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SuSE rolls out carrier grade version of its Linux distro

Apr 29, 2003 — by LinuxDevices Staff — from the LinuxDevices Archive

SuSE Linux announced a carrier grade Linux (CGL) edition of its server-oriented Linux operating system. SuSE's new CGL edition was developed in conjunction with HP, IBM, and Intel, and initially supports Intel-based hardware platforms, the company said.

According to SuSE, its CGL OS incorporates technologies defined by the OSDL's Carrier Grade Linux Working Group, and enables developing and deploying “products and services on standards-based, modular communications platforms” featuring enhanced “performance, reliability, and availability.”

Key features of SuSE CGL, relative to the requirements of communications applications, are said to include . . .

  • Improved high availability features for error detection and rapid failover for the operating system, applications, Ethernet and disk.
  • Greatly improved serviceability enhancements enabling faster problem determination — system memory dumping, system probes and tracing.
  • Improved system scalability/performance.
  • IPv6 RFCs compliance — support for IPv6 for delivering next-generation network support, including a wider address space, better auto detection and auto configuration of networks, hosts and services and more efficient routing and broadcasting.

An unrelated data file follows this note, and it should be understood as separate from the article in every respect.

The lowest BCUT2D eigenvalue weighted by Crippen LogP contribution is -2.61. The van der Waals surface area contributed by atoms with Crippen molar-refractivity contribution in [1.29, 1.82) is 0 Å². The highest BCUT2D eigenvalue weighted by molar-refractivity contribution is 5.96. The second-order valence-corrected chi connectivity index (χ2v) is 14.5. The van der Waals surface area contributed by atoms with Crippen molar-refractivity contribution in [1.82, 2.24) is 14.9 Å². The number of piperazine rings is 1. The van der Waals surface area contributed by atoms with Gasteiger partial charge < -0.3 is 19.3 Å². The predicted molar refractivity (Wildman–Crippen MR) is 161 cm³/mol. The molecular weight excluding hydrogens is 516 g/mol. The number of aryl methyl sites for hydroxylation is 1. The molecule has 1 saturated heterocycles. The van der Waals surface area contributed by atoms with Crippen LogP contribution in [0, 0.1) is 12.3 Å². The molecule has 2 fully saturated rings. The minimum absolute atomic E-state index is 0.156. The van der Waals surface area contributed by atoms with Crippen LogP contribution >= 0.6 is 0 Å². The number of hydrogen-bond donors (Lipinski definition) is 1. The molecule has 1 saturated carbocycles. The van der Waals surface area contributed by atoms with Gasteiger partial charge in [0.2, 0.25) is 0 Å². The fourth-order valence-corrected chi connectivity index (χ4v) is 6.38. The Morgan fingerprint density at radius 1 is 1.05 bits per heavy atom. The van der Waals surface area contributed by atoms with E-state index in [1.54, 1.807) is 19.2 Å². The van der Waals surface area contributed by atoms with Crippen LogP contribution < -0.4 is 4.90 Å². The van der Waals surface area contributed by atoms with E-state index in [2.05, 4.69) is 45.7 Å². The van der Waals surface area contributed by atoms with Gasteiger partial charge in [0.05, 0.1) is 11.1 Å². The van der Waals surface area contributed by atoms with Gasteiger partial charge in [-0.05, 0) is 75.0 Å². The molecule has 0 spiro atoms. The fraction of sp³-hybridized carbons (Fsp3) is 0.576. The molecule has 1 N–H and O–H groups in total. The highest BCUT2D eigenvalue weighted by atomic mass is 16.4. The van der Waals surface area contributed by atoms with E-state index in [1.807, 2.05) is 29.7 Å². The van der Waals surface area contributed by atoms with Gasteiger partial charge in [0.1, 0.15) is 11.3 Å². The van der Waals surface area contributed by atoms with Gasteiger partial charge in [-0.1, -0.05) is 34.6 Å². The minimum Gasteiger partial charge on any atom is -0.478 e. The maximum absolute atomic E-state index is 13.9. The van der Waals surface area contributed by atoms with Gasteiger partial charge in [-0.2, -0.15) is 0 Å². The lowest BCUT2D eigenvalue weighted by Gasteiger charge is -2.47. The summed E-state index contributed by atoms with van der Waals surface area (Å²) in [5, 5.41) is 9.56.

• MIPv6 RFCs compliance — support for mobile IPv6, which specifies the operation of mobile computers and devices using IPv6 — allowing each mobile node to be identified by its home address regardless of its current point of attachment.
  • Soft real-time performance — configure a scheduler to provide soft real-time support with low latency.
  • Low latency — reduces the latency of the kernel reaction to real time or interactive events for low-priority processes even if the kernel works under heavy load.
  • RAID 0 Support — striping support to enhance performance for request-rate-intensive or transfer-rate-intensive environments.
  • Application pre-loading — supports full loading and pinning of the pages of an application before execution — ensuring no slowdown can happen as with demand-pages execution. Needed in diskless environments to reduce network traffic and bursts execution speed.
  • Concurrent timers — Supports large number and better scalability of many concurrent timers.

 
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